From the outside looking in you can't understand it. From the inside peering out you can't explain it. Eating disorders, or any addiction for that matter, can engulf us like a dark cloud- blurring our judgements and values. Last week, February 22nd marked the first day of National Eating Disorder Awareness Week. Although this post isn’t going to be read during NEDA week (that’s just how the cookie crumbles), its still a very important topic near and dear to my heart.
I wanted to shed light on how to speak with someone who you believe may have an eating disorder as well as recognize that there are diverse experiences of people personally affected by dis-ordered eating. Too often, signs and symptoms are unnoticed and overlooked as trivial behaviors when in fact many of these are early warning signs of eating disorders.
So, how do you talk with someone who you believe may have an eating disorder?
Be careful to avoid critical or accusatory statements, as this will only make your friend or family member defensive. Instead, focus on the specific behaviors that worry you.
1. Be prepared: The most important thing you can do when approaching someone about an eating disorder is to be prepared and educate yourself as much as possible about eating disorders. The person you care about may be experiencing high levels of anxiety, shame, embarrassment, guilt or denial or may not recognize that they have an eating problem.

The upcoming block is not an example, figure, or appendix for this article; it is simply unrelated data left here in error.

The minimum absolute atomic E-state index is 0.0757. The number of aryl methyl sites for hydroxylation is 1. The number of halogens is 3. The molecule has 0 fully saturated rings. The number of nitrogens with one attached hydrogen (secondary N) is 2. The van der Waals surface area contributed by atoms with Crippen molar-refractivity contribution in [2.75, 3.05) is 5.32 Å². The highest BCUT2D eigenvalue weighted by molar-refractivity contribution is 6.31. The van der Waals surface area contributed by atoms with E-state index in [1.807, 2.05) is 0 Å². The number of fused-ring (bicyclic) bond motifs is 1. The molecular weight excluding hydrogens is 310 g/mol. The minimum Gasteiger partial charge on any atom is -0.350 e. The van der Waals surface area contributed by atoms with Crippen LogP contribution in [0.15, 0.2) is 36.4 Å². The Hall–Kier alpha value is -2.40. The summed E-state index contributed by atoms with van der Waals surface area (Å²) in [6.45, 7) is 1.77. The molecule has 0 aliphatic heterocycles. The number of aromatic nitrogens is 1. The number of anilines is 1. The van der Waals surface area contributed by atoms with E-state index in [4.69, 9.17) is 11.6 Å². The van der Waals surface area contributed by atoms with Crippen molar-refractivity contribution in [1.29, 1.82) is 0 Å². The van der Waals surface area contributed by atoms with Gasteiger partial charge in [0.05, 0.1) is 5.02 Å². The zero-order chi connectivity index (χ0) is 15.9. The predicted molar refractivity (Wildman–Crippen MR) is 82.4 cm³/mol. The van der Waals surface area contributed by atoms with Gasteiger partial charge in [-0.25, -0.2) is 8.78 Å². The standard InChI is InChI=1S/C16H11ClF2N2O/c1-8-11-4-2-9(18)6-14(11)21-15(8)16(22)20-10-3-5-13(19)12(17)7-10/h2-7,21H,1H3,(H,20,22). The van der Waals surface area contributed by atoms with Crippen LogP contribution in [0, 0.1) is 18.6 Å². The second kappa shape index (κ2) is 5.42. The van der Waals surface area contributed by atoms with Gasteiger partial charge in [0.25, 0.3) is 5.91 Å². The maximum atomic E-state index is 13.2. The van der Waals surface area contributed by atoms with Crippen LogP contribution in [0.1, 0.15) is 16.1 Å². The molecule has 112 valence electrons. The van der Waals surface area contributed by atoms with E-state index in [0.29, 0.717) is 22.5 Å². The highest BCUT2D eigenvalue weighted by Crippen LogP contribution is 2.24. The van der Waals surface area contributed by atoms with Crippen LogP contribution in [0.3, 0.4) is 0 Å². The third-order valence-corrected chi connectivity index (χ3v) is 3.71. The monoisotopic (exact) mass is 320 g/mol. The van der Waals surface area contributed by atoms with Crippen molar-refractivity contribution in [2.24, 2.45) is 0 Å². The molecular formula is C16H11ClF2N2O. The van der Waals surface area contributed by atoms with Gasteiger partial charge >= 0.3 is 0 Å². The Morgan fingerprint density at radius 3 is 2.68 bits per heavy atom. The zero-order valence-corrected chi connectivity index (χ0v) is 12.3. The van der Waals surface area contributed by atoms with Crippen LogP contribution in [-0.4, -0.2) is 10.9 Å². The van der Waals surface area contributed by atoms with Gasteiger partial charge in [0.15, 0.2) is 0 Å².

2. Choose a caring environment: Any approach needs to be carried out in a caring manner, in an environment that can support open and calm conversation. Approach the person in an environment where you believe they feel most comfortable and safe, such as at home.
3. Use the right language: If you are approaching someone with an eating disorder, you need to take into account their fear of disclosing their behaviors or feelings. Let them know that you care about them and that you want to help them face the problem and support them through every stage of the healing process.
• use “I” statements.
• don’t rush them through the conversation, they may not be ready to talk either, but letting them know you are there for them is key
• avoid putting focus on food, or weight… instead try talking about how the person is feeling
4. Know the difference between facts and myths: knowing the facts will help you reason with your friend about any inaccurate ideas that may be fueling their disordered eating patterns.
5. Remain supportive: throughout the conversation and beyond, communicate care, concern and a desire to talk about the problem. Be prepared that they may not be ready to talk about it just yet. But, let them know you are there for them no matter what.
For more helpful resources please visit:
www.edap.org - National Eating Disorders Association
National Eating Disorders Association's information and referral line (1-800-931-2237)
www.bulimia.com - Website for guide books, a resource for information about eating disorders
www.budining.com - Click on the "eating well" section for information about eating healthy and nutrition